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To evaluate the analgesic and tissue effects of liposomal bupivacaine administered SC as an abaxial sesamoid nerve block in horses with experimentally induced lameness.


6 healthy mature light-breed horses.


In a randomized crossover study, a circumferential hoof clamp was applied to a forelimb to induce reversible lameness. An abaxial sesamoid nerve block of the lame forelimb was performed by SC perineural injection of 10 mg of liposomal bupivacaine or bupivacaine HCl/site. Quantitative gait data were objectively obtained with a body-mounted inertial sensor system before (baseline) and at 30-minute intervals after treatment. Time to return to 85% of baseline lameness was determined. After a minimum 4-day washout period, procedures were repeated with the alternate limb and treatment. Lastly, the palmar digital nerves and perineural tissues were collected and examined histologically.


SC perineural injection of liposomal bupivacaine ameliorated forelimb lameness in 5 of 6 horses. The median duration of analgesia was not significantly different between liposomal bupivacaine (4.5 hours) and bupivacaine HCl (3.0 hours). Histologically, mild inflammation was noted in 3 of 10 sites injected with liposomal bupivacaine and in none of the sites injected with bupivacaine HCl.


SC perineural injection of 10 mg of liposomal bupivacaine/site ameliorated experimentally induced forelimb lameness in some horses. At milligram-equivalent doses, liposomal bupivacaine had a similar duration of analgesia to that of bupivacaine HCl. Further investigation is required before recommending clinical use of liposomal bupivacaine for nerve blocks in horses.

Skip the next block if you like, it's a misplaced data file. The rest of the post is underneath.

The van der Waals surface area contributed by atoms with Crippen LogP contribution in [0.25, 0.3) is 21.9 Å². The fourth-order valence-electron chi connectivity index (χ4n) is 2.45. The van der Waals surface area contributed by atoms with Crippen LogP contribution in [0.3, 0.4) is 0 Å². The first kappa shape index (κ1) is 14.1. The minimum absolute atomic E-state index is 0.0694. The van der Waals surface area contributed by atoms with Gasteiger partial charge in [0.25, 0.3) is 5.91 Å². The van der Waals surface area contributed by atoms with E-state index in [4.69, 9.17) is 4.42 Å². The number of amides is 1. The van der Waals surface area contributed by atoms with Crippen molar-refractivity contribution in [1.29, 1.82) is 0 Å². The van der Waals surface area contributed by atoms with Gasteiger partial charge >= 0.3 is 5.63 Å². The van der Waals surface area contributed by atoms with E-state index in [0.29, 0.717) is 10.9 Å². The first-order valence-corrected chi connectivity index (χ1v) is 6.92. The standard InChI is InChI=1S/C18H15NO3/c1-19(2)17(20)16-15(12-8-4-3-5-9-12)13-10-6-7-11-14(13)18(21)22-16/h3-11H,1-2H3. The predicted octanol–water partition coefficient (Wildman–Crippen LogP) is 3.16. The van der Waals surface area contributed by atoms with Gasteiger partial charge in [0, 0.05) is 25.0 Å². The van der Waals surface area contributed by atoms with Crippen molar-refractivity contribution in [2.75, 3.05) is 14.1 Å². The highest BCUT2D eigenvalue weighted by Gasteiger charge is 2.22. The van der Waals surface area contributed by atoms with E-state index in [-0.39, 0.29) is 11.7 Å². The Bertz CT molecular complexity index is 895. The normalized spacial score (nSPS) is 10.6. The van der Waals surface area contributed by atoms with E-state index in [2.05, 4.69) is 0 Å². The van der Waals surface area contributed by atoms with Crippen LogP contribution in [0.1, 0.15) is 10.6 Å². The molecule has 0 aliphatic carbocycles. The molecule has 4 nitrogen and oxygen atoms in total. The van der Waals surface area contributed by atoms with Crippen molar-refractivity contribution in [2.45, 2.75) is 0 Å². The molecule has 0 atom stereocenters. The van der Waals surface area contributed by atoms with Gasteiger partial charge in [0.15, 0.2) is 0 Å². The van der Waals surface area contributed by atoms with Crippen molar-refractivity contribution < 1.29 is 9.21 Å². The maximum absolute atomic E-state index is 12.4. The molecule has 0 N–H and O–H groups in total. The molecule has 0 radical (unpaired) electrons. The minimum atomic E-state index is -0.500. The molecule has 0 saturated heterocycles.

Full access
in American Journal of Veterinary Research
in Journal of the American Veterinary Medical Association


Objective—To characterize the normal ultrasonographic appearance of the podotrochlear apparatus in horses by use of standardized measurements and identify soft tissue changes associated with navicular syndrome.

Design—Prospective study.

Animals—7 clinically normal horses and 28 horses with navicular syndrome.

Procedure—The feasibility of identifying and measuring the soft tissue structures of the podotrochlear apparatus ultrasonographically via the transcuneal approach was assessed in 2 additional horses without navicular syndrome; both horses were euthanatized, and the structures identified ultrasonographically were confirmed at necropsy. Ultrasonographs were obtained in the study horses. Objective and subjective data were obtained to characterize ultrasonographic changes associated with navicular syndrome.

Results—Abnormalities of the flexor surface of the distal sesamoid (navicular) bone, the impar ligament, the distal digital annular ligament, deep digital flexor tendon (DDFT), and the podotrochlear (navicular) bursa were assessed via the transcuneal ultrasonographic approach. No significant differences were found between the measurements of the podotrochlear apparatus in normal horses and those with navicular syndrome; however, important subjective differences were detected ultrasonographically in horses with navicular syndrome. In horses with navicular syndrome, ultrasonographic findings were indicative of navicular bursitis, dystrophic mineralization of the DDFT and impar ligament, tendonitis and insertional tenopathy of the DDFT, desmitis of the impar ligament, and cortical changes in the flexor surface of the navicular bone.

Conclusions and Clinical Relevance—Findings of ultrasonographic evaluation of the hoof appear to be useful in determining the cause of caudal heel pain and characterizing the components of navicular syndrome in horses. (J Am Vet Med Assoc 2004;225:1881–1888)

Full access
in Journal of the American Veterinary Medical Association